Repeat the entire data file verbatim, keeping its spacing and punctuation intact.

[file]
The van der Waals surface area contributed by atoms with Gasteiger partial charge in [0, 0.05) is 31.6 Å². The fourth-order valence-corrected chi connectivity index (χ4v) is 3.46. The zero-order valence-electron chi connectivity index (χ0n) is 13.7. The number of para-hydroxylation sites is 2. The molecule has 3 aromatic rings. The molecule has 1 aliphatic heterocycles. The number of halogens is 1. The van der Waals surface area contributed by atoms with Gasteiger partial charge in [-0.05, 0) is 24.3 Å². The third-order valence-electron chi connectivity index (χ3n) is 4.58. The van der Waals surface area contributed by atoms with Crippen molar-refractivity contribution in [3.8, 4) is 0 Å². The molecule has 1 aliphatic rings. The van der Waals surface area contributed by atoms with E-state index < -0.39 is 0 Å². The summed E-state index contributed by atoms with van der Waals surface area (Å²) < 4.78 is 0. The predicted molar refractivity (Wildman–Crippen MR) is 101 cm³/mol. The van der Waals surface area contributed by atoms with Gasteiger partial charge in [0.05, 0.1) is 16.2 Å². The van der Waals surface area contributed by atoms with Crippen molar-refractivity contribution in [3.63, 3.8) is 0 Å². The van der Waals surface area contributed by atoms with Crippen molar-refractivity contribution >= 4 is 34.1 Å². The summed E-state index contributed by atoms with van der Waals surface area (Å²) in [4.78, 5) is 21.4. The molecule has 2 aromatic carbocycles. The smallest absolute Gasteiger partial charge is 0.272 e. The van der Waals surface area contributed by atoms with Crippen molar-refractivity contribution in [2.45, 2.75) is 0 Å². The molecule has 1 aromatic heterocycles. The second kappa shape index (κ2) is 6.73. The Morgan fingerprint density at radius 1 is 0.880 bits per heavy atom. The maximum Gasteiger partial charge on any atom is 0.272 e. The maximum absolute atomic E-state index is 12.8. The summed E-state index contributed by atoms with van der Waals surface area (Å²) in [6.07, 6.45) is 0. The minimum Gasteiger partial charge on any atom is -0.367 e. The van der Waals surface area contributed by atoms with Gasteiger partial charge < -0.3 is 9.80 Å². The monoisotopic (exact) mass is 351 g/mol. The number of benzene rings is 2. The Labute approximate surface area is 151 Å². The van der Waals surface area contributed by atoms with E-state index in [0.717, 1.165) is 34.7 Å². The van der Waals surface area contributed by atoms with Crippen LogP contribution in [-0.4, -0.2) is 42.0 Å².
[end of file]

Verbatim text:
The van der Waals surface area contributed by atoms with Gasteiger partial charge in [0, 0.05) is 31.6 Å². The fourth-order valence-corrected chi connectivity index (χ4v) is 3.46. The zero-order valence-electron chi connectivity index (χ0n) is 13.7. The number of para-hydroxylation sites is 2. The molecule has 3 aromatic rings. The molecule has 1 aliphatic heterocycles. The number of halogens is 1. The van der Waals surface area contributed by atoms with Gasteiger partial charge in [-0.05, 0) is 24.3 Å². The third-order valence-electron chi connectivity index (χ3n) is 4.58. The van der Waals surface area contributed by atoms with Crippen molar-refractivity contribution in [3.8, 4) is 0 Å². The molecule has 1 aliphatic rings. The van der Waals surface area contributed by atoms with E-state index < -0.39 is 0 Å². The summed E-state index contributed by atoms with van der Waals surface area (Å²) < 4.78 is 0. The predicted molar refractivity (Wildman–Crippen MR) is 101 cm³/mol. The van der Waals surface area contributed by atoms with Gasteiger partial charge in [0.05, 0.1) is 16.2 Å². The van der Waals surface area contributed by atoms with Crippen molar-refractivity contribution in [3.63, 3.8) is 0 Å². The van der Waals surface area contributed by atoms with Crippen molar-refractivity contribution >= 4 is 34.1 Å². The summed E-state index contributed by atoms with van der Waals surface area (Å²) in [4.78, 5) is 21.4. The molecule has 2 aromatic carbocycles. The smallest absolute Gasteiger partial charge is 0.272 e. The van der Waals surface area contributed by atoms with Crippen molar-refractivity contribution in [2.45, 2.75) is 0 Å². The molecule has 1 aromatic heterocycles. The second kappa shape index (κ2) is 6.73. The Morgan fingerprint density at radius 1 is 0.880 bits per heavy atom. The maximum Gasteiger partial charge on any atom is 0.272 e. The maximum absolute atomic E-state index is 12.8. The summed E-state index contributed by atoms with van der Waals surface area (Å²) in [6.07, 6.45) is 0. The minimum Gasteiger partial charge on any atom is -0.367 e. The van der Waals surface area contributed by atoms with Gasteiger partial charge < -0.3 is 9.80 Å². The monoisotopic (exact) mass is 351 g/mol. The number of benzene rings is 2. The Labute approximate surface area is 151 Å². The van der Waals surface area contributed by atoms with E-state index in [0.717, 1.165) is 34.7 Å². The van der Waals surface area contributed by atoms with Crippen LogP contribution in [-0.4, -0.2) is 42.0 Å².